County, PA gorges are not as deep or as wide as Zoar Valley, NY,
appear to be following Zoar Valley's pattern of sheltered
effects in PA's younger age stands.
Zoar Valley #s
29, 2005 10:16 PDT
A few more #s from Zoar Valley - not quite the blockbuster as
with that oak, but
some good stuff nonetheless.
1) White ash 140.5' x 8' 3"
This is the same tree measured by Bob to 139.0' in late June
2003. Maybe some
growth, or perhaps clearer sight lines earlier in the season.
over 140', although admittedly NRO and white ash are both
New Rucker = 137.31'
2) Tulip tree 141.1 x 10' 7"
The tallest on its terrace (Knife Edge), and may have the
largest crown of any
ZV tulip (~100' spread).
3) Big tooth aspen 101.4' x 4' 3"
Grove of BTA along fringe of former farmland in Vallentine
Flats. 20th Zoar
species confirmed over 100'.
4) Downy serviceberry/shadbush 73.4' x 3' 0"
NICE! But I have to presume these understory trees go taller in
5) Some hemlocks:
117.9' x 8' 6"
117.0' x 7' 8"
113.5' x 7' 8"
112.8' x 7' 4"
ZV terraces don't produce hemlocks like those in northern PA,
but at least we
have some #s for the lat/long gradient study.
More to come, although we may be running out of Rucker Index
More Zoar Valley #s
30, 2005 06:25 PDT
Again, congratulations. The
Zoar Valley story continues. I had little doubt that the Zoar
Valley white ash would eventually join the 140 club, but I would
have never expected any the N. reds in Zoar to go above 133 or
134. Nonetheless, one has and there are probably others. We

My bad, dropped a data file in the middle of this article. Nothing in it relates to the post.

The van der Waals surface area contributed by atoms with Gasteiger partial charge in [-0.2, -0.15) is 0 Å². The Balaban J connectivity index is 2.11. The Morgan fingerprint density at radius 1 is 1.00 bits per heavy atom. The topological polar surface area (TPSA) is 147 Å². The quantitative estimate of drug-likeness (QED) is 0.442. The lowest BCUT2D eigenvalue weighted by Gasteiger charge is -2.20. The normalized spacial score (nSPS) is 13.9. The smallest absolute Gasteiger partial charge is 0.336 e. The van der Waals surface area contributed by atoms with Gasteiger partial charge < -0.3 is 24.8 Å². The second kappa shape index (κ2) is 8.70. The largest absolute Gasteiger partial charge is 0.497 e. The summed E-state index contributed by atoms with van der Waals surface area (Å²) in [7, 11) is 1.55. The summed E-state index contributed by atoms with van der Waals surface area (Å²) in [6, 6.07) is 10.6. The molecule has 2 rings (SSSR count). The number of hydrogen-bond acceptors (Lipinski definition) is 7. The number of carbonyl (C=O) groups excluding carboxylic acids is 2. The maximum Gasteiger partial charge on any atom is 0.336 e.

might label the phenomena the "Zoar soar". However,
apart from participating in the joy of your continued tall tree
confirmations, your work gives me pause to reflect.
Taking into consideration the
diversity of the site and the extraordinary performance of the
species there, I still marvel that it took a relatively small
group of private citizens to recognize the Zoar treasures and to
put them into context with other areas. Zoar's treasures should
have been recognized and protected years before, but they
weren't. Left unchallenged, the bone-heads in NY's DEC, with
their perpetual timber focus, would let the entire area slip
away. Worse yet, timber interests would seal Zoar's demise. The
virgin black walnuts, unknown to the public, would become mere
memories in the heads of those who would cut them.
The one area in which all parties should
agree is that there should be absolute protection for gems like
Zoar Valley. However, we're a long way from reaching a consensus
on protecting even these most exceptional places. In truth we
never will. It is that kind of world.
So, I for one, am mighty thankful for
yours and Bruce Kershner's leadership and persistence in
bringing the treasurers of Zoar Valley into the public's
awareness. We hereby declare this May 30, 2005 as Zoar Valley
Back to the numbers, 137.31 - yikes! Oh
my aching fanny. We could never match that index in New England.
MTSF is well in front of all other areas in New England and
Mohawk has peaked. I cannot substantiate the 127.7-foot bigtooth
aspen. The stand in which it grows has crown damage and I doubt
I'll get over 122 on remeasurements. The same will likely be
true of the 130-foot American beech. By the end of summer I
suspect that Mohawk's Rucker index will drop to between 134.0
Dale's prospects of reclaiming the number
one spot aren't much better. I doubt that Cook Forest can reach
137. I do think it can be nudged up to 136.5 to 136.6 or 136.7,
but 137 seems out of reach.
That's the way it is on this 30th day of
More Zoar Valley #s SERVICEBERRY
30, 2005 18:30 PDT
Excellent! BTW our big serviceberry down here is A. laevis.
uncommon and rather small when encountered. I pruned one last
Asheville that is the biggest arborea I have ever seen. The fuzz
leaves choked me out of the tree! It was ~4'cbh X 40' tall. Nice
to work in!
Laevis will exceed 100' and 6' cbh. I think I still have the
Champion laevis growing on the TN side of the Smokies. 6'6"